Racial politics are one reason more than 10 years lapsed between the first and final drafts of Debora Threedy's play "The Third Crossing."
Threedy, a professor of law at the University of Utah S.J. Quinney College of Law, focused her play on President Thomas Jefferson's relationship with his slave Sally Hemings, whom historians believe carried Jefferson's children.
"What I ran up against was the fear that it wasn't my place to tell the story," Threedy said, explaining why the script sat in her desk drawer so long. "Who was I as a white woman from middle America to tell it?"
Race is so fundamental to the story of America, and all Americans, that everyone has the right to tell her own story about it, she finally determined, which led her to finishing the play.
"The Third Crossing" is a grave, but also inventive work. And as a play about interracial relationships through the lens of U.S. history, it's easy to see why it must hold both qualities in balance. The script won the New York City-based Castillo Theatre's 2010 Fratti-Newman Political Play Contest and will receive its world premiere in a production by Plan-B Theatre Company, opening this week at the Rose Wagner Performing Arts Center.
Among the cast are local actors David Fetzer as Hemings' oldest son, Beverly; Kalyn West as Hemings; DeeDee Darby Duffin as Hemings' mother, Betty; and University of Utah theater professor Bob Nelson as Thomas Jefferson.
"This is a complex, nuanced and in many ways painful play, but it's extremely important," Nelson said. "Jefferson's words have articulated what we aspire to as a nation, yet he himself fell so far short of the ideals he professed. My approach is to assume that all his brilliance and inconsistencies are all there simultaneously. He's complex, like we all are."
Apart from Jefferson's business records, few facts are known about Hemings. Threedy created her character after years of research but also, she said, out of whole cloth for purposes of constructing a drama.
As a play about race, the script raises questions about fear, hatred, resentment and, at the edges, even some humor. "The Third Crossing" is also about race itself, drawing on a 1998 DNA study that linked Jefferson descendents to Hemings' son Eston and sent shock waves through historical reputation of a key Founding Father.
The play takes its name from a breeding process that crosses a black person with white mates until dark skin pigment is erased from the offspring a "third crossing" that results in a pigment that lets someone "pass" as white.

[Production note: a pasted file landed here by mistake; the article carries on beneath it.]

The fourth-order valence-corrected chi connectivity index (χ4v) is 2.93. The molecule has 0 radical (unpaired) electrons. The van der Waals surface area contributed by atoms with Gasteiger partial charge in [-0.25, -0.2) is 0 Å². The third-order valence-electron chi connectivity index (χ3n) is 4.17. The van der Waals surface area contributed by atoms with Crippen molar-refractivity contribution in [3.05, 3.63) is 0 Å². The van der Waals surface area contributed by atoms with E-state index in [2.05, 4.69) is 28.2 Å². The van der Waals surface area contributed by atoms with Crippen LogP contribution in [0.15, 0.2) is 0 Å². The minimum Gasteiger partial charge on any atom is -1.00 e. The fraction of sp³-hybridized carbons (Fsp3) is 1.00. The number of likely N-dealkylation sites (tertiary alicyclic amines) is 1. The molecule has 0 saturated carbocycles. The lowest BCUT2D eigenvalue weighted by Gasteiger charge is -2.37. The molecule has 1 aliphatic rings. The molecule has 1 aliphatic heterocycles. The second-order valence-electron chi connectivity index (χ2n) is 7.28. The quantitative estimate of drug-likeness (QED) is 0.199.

The concept of passing compelled Threedy to consider the whole notion of race. What does it mean to be white if you have black parents, and what good is the concept of race in a world that becomes smaller every day?
While Jefferson's relationship with Hemings marks the play's beginning, it doesn't occupy its end. Threedy progresses through history to the historic U.S. Supreme Court case of Loving vs. Virginia, which ended legal barriers to interracial marriage in 1967, and on toward the 1980 shooting by Joseph Paul Franklin of two black men jogging with white women in Salt Lake City's Liberty Park.
But Jefferson's relationship with Hemings, plus the children they brought into the world, remains the center of Threedy's script. Throughout, the character of Hemings, portrayed by West, expresses feelings of love and resentment toward her master that alternate between consent and violation.
Threedy's play hints at moments when race as an operative idea can be as liberating as it is oppressive.
"There's an element of justification going on in her mind as a survival mechanism," West said. "A lot of plays with messages can cross the line and become uncomfortable and brittle to the point that they turn people off. This play has a very loving way with its subject matter. By the end, it guides us to its point, rather than shoves us."
Plan-B Theatre Company presents Debora Threedy's "Third Crossing."
When • March 8-18. Thursdays and Fridays, 8 p.m.; Saturdays, 4 and 8 p.m.; Sundays, 2 p.m.
Where • Plan-B Theatre Company at the Rose Wagner Performing Arts Center's Studio Theater, 138 W. 300 South, Salt Lake City.
Info • $10-$20 at 801-355-ARTS or planbtheatre.org